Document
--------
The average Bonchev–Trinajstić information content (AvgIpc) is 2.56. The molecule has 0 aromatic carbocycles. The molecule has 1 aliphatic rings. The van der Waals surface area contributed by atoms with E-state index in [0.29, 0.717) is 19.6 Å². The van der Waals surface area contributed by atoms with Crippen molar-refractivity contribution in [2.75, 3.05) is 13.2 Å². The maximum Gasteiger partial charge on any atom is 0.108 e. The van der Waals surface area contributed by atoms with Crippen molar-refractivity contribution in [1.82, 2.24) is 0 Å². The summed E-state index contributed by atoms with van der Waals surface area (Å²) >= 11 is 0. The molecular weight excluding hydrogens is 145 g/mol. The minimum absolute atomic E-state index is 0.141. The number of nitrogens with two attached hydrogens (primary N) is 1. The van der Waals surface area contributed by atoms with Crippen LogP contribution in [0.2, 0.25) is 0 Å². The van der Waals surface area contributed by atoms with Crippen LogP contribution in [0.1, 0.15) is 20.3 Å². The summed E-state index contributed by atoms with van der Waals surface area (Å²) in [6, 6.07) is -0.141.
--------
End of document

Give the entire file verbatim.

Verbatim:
The average Bonchev–Trinajstić information content (AvgIpc) is 2.56. The molecule has 0 aromatic carbocycles. The molecule has 1 aliphatic rings. The van der Waals surface area contributed by atoms with E-state index in [0.29, 0.717) is 19.6 Å². The van der Waals surface area contributed by atoms with Crippen molar-refractivity contribution in [2.75, 3.05) is 13.2 Å². The maximum Gasteiger partial charge on any atom is 0.108 e. The van der Waals surface area contributed by atoms with Crippen molar-refractivity contribution in [1.82, 2.24) is 0 Å². The summed E-state index contributed by atoms with van der Waals surface area (Å²) >= 11 is 0. The molecular weight excluding hydrogens is 145 g/mol. The minimum absolute atomic E-state index is 0.141. The number of nitrogens with two attached hydrogens (primary N) is 1. The van der Waals surface area contributed by atoms with Crippen LogP contribution in [0.2, 0.25) is 0 Å². The van der Waals surface area contributed by atoms with Crippen LogP contribution in [0.1, 0.15) is 20.3 Å². The summed E-state index contributed by atoms with van der Waals surface area (Å²) in [6, 6.07) is -0.141.